this isn't an abolishment of capitalism. it's an enhancement of it. both socialism and capitalism are necessary attributes of a stable modern society. it's time both sides saw that, to be honest." COMMENT
11'30 Karl Montague: "the main flaw with capitalism is that money trickles up and stagnates. also, that it's bad for society in general, which affects the economy in other ways. poverty means greater crime rates, which costs more to police. it also creates greater health problems, which cost the taxpayer more to cope with.
the flaw that's apparent in today's economy is that there are simply not enough jobs for the people who need jobs. this will only increase as automation and international free-trade increases.
there aren't enough jobs. also, there are a lot of sick and disabled people. refugees, too. the alternative to a welfare system under those circumstances is starvation for a certain percentage of the population.
a strong welfare system is necessary in an economy that has more jobs than people. if society needs work done, like more schools, or better hospitals, then it can create those jobs using taxpayer's money. this is socialism.
unless you can point to a purely capitalist society that actually works? I'm pretty sure that before we had things like worker's rights, child labour laws, and a welfare system, things were really bad. that's the sort of thing I'm talking about.
every stable economy these days requires a centralised welfare system. whether you see it as property-theft by a fascist, socialist government, or whether you see it as a positive investment into the society you have to live in, taxes and welfare are necessary for the economy.
nations like Norway, or even Iceland, aren't exactly running themselves into the ground economically. we are an oil-rich nation, just like Norway. a Norwegian's take-home pay after tax is more than ours.
capitalism means people own their own money. socialism means a centralised system that looks after the society. if it's done in the spirit of democracy, taxes really do become an investment into your society. housing the homeless and giving them a basic income will do wonders for crime rates, house prices, and public health spending. this is the basis of a Social Democracy. we don't go nuts and ban businesses from competing, but we do make sure they don't screw up the planet, and that they contribute to society." COMMENT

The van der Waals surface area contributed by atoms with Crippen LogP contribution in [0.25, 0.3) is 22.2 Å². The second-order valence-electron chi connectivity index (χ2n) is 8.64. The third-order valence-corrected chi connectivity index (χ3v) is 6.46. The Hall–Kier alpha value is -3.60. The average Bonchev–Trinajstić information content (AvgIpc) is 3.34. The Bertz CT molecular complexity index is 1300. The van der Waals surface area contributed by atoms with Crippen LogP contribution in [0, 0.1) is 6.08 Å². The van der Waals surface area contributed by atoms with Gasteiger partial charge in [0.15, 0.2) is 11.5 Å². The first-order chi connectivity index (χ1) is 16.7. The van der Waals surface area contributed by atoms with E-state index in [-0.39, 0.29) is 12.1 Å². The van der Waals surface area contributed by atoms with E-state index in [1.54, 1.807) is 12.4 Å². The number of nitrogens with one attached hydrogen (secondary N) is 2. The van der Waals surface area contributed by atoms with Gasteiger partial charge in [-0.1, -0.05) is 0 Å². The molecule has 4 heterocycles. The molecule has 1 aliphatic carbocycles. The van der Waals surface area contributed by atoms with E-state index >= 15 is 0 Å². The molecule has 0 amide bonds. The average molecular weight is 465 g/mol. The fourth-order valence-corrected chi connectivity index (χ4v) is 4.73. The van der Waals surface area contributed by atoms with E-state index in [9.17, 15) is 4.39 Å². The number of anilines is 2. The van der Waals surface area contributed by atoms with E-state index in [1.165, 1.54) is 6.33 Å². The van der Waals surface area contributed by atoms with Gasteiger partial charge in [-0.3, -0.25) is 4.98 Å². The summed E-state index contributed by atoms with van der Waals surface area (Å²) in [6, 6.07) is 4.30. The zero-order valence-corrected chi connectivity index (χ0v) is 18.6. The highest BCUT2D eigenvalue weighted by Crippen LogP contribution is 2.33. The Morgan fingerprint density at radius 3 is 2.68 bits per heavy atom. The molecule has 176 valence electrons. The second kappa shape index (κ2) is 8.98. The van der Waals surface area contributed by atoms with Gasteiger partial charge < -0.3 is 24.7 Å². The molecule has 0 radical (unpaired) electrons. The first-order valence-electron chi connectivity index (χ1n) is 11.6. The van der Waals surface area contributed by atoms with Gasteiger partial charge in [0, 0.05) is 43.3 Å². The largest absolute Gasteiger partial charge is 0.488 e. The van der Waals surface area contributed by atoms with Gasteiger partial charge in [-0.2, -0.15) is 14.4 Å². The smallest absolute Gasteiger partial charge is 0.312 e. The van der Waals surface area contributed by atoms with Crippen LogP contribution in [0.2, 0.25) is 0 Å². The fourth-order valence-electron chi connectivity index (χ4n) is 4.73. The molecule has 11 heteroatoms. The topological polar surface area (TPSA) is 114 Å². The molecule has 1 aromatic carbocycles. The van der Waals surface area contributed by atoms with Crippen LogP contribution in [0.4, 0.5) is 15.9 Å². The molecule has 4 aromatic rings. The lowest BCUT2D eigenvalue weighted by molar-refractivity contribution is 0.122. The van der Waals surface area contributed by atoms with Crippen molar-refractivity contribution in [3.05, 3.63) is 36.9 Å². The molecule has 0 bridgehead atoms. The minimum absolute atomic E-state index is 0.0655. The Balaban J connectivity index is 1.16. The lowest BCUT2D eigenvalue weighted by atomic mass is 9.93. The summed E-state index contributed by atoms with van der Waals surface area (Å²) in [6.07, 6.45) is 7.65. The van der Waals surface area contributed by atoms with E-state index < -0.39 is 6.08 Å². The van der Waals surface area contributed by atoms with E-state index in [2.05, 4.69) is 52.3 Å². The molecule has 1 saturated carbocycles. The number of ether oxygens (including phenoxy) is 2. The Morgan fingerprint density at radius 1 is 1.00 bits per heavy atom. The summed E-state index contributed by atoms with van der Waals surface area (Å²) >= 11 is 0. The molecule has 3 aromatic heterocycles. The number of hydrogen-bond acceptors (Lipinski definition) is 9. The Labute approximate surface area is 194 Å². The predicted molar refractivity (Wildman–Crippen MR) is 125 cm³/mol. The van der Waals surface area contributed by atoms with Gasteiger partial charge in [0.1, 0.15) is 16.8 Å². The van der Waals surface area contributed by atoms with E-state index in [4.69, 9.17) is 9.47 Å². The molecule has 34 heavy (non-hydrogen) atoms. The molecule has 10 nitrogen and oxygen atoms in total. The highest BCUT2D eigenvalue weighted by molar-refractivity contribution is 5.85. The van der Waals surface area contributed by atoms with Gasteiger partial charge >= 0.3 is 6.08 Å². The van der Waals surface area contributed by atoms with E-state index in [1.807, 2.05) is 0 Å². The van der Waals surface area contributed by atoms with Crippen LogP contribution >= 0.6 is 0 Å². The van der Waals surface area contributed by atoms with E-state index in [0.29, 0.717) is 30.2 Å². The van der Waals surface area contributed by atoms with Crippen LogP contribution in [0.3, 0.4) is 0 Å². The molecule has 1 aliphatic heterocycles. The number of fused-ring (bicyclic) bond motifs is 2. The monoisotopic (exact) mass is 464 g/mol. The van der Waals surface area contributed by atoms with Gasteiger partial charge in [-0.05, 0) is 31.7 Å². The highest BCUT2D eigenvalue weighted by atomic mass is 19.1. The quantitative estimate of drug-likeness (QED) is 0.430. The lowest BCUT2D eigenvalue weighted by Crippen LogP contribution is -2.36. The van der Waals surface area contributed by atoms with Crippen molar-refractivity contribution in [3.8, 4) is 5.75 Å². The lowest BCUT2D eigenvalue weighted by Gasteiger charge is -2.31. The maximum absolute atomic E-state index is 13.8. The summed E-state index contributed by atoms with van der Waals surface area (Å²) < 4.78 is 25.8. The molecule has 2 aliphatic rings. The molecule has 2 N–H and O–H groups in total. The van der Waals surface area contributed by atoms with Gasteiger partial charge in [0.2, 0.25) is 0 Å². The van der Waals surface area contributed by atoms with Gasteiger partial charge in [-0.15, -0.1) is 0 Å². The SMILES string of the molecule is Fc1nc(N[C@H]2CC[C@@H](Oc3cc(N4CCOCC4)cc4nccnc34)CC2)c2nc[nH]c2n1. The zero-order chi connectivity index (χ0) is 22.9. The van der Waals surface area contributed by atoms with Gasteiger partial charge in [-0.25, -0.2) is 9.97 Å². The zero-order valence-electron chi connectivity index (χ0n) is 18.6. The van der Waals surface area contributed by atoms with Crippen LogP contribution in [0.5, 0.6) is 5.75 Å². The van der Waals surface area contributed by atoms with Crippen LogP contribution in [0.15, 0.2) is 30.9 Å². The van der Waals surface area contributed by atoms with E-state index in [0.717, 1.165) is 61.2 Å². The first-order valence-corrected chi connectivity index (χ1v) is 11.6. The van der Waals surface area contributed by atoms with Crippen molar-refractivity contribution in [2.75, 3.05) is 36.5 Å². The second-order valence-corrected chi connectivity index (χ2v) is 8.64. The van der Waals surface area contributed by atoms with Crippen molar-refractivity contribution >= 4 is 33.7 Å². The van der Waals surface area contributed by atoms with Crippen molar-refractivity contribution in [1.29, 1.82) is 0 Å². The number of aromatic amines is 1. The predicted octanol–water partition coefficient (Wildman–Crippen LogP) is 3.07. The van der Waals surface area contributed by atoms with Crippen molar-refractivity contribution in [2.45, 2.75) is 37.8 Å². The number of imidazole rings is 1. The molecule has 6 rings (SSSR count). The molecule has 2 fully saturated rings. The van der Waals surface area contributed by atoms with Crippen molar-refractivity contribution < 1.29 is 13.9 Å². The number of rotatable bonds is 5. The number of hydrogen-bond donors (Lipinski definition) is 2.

11'30 Karl Montague: "interesting, but the guy seems to be selling something. if he was serious, he'd be running a proper forum and building an open democracy manifesto.
my girlfriend and I are working on a GPL-licensed script to help facilitate direct democracy. it will be released on Sourceforge or Github when it's in a very simplified stage. I will be running a demonstration of it as a sort of game set on a pretend island where people can vote for all sorts of crazy laws, but the underlying software will be eventually adaptable into all sorts of systems, from a co-operative corporation to a UN/EU-style international parliament. it could even be used informally, as a way for an MP to poll his/her constituents. the fact is that it will exist, and will be available for all to use for free.
the point isn't even to decide on a better system of government or economy. a direct democracy filled with capitalists would be a capitalist society. a direct democracy full of socialists would be a socialist society. it's just to give everybody a voice, eventually doing away with the concepts of "leaders" as politicians, and merely hire MPs as clerks to administrate the people's will. if they don't do what we want, we sack 'em.
it's my belief that putting the people in charge will create a social democracy. a humane society where the rich and successful are not vilified by the population for being rich while they struggle, but praised for contributing to society, and where taxes that lessen the level of poverty in society are seen by the rich as an investment into the world they live in.
a direct democracy puts the responsibility for society into the hands of the individual. with a transparent budget and an evidence-based approach to taxation and spending, I am confident we can find ways for all of us to enjoy what we have. the next stage in economic theory will emerge from a system like that." COMMENT